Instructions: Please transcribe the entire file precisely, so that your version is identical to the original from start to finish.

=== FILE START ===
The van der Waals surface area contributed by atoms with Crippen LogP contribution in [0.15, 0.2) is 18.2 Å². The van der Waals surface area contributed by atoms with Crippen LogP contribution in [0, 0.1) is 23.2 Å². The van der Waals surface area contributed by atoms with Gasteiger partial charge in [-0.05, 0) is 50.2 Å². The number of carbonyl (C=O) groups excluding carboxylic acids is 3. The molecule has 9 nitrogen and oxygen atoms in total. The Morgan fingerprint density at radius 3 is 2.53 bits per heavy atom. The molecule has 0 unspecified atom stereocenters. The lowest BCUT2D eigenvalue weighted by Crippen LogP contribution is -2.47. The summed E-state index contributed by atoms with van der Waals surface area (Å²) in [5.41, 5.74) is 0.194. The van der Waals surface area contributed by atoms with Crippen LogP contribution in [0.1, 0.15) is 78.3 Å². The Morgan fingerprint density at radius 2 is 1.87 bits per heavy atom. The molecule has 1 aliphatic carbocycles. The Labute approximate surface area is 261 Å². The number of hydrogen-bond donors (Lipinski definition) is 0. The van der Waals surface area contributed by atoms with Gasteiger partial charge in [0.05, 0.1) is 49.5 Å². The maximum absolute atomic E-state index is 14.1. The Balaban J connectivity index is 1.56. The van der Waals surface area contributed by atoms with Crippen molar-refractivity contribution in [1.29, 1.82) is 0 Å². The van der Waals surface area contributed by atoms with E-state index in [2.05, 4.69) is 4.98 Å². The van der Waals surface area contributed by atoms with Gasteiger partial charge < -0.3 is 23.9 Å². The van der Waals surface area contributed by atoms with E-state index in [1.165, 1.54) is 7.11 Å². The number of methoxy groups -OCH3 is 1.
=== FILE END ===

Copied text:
The van der Waals surface area contributed by atoms with Crippen LogP contribution in [0.15, 0.2) is 18.2 Å². The van der Waals surface area contributed by atoms with Crippen LogP contribution in [0, 0.1) is 23.2 Å². The van der Waals surface area contributed by atoms with Gasteiger partial charge in [-0.05, 0) is 50.2 Å². The number of carbonyl (C=O) groups excluding carboxylic acids is 3. The molecule has 9 nitrogen and oxygen atoms in total. The Morgan fingerprint density at radius 3 is 2.53 bits per heavy atom. The molecule has 0 unspecified atom stereocenters. The lowest BCUT2D eigenvalue weighted by Crippen LogP contribution is -2.47. The summed E-state index contributed by atoms with van der Waals surface area (Å²) in [5.41, 5.74) is 0.194. The van der Waals surface area contributed by atoms with Crippen LogP contribution in [0.1, 0.15) is 78.3 Å². The Morgan fingerprint density at radius 2 is 1.87 bits per heavy atom. The molecule has 1 aliphatic carbocycles. The Labute approximate surface area is 261 Å². The number of hydrogen-bond donors (Lipinski definition) is 0. The van der Waals surface area contributed by atoms with Gasteiger partial charge in [0.05, 0.1) is 49.5 Å². The maximum absolute atomic E-state index is 14.1. The Balaban J connectivity index is 1.56. The van der Waals surface area contributed by atoms with Crippen molar-refractivity contribution in [1.29, 1.82) is 0 Å². The van der Waals surface area contributed by atoms with E-state index in [2.05, 4.69) is 4.98 Å². The van der Waals surface area contributed by atoms with Gasteiger partial charge < -0.3 is 23.9 Å². The van der Waals surface area contributed by atoms with E-state index in [1.165, 1.54) is 7.11 Å². The number of methoxy groups -OCH3 is 1.